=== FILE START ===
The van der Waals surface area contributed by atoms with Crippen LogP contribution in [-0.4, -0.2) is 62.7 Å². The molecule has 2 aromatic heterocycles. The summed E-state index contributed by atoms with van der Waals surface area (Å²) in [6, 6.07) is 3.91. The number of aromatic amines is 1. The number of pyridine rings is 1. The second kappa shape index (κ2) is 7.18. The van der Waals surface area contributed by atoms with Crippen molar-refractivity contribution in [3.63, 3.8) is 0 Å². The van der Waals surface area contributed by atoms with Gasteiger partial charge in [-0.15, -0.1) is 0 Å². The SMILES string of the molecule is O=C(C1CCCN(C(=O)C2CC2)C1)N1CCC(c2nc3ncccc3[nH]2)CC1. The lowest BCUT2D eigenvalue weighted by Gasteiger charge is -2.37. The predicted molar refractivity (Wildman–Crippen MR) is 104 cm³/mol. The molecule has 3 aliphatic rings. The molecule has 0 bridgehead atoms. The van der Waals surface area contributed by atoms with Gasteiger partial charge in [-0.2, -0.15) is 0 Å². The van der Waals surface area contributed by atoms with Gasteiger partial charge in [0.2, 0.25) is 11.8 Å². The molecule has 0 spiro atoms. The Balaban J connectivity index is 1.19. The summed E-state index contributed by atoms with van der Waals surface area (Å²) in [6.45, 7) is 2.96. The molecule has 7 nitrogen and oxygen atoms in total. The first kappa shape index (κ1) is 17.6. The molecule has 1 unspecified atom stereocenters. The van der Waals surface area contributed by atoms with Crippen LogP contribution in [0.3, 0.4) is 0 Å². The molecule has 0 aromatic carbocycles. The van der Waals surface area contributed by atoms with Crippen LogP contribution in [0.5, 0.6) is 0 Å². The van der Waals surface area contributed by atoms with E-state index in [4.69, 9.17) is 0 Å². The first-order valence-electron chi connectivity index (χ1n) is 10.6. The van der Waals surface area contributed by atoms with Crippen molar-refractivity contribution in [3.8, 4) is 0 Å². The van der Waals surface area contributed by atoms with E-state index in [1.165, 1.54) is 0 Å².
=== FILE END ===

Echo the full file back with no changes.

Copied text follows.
The van der Waals surface area contributed by atoms with Crippen LogP contribution in [-0.4, -0.2) is 62.7 Å². The molecule has 2 aromatic heterocycles. The summed E-state index contributed by atoms with van der Waals surface area (Å²) in [6, 6.07) is 3.91. The number of aromatic amines is 1. The number of pyridine rings is 1. The second kappa shape index (κ2) is 7.18. The van der Waals surface area contributed by atoms with Crippen molar-refractivity contribution in [3.63, 3.8) is 0 Å². The van der Waals surface area contributed by atoms with Gasteiger partial charge in [-0.15, -0.1) is 0 Å². The SMILES string of the molecule is O=C(C1CCCN(C(=O)C2CC2)C1)N1CCC(c2nc3ncccc3[nH]2)CC1. The lowest BCUT2D eigenvalue weighted by Gasteiger charge is -2.37. The predicted molar refractivity (Wildman–Crippen MR) is 104 cm³/mol. The molecule has 3 aliphatic rings. The molecule has 0 bridgehead atoms. The van der Waals surface area contributed by atoms with Gasteiger partial charge in [-0.2, -0.15) is 0 Å². The van der Waals surface area contributed by atoms with Gasteiger partial charge in [0.2, 0.25) is 11.8 Å². The molecule has 0 spiro atoms. The Balaban J connectivity index is 1.19. The summed E-state index contributed by atoms with van der Waals surface area (Å²) in [6.45, 7) is 2.96. The molecule has 7 nitrogen and oxygen atoms in total. The first kappa shape index (κ1) is 17.6. The molecule has 1 unspecified atom stereocenters. The van der Waals surface area contributed by atoms with Crippen LogP contribution in [0.3, 0.4) is 0 Å². The molecule has 0 aromatic carbocycles. The van der Waals surface area contributed by atoms with Crippen LogP contribution in [0.5, 0.6) is 0 Å². The van der Waals surface area contributed by atoms with E-state index in [4.69, 9.17) is 0 Å². The first-order valence-electron chi connectivity index (χ1n) is 10.6. The van der Waals surface area contributed by atoms with Crippen molar-refractivity contribution in [3.8, 4) is 0 Å². The van der Waals surface area contributed by atoms with E-state index in [1.165, 1.54) is 0 Å².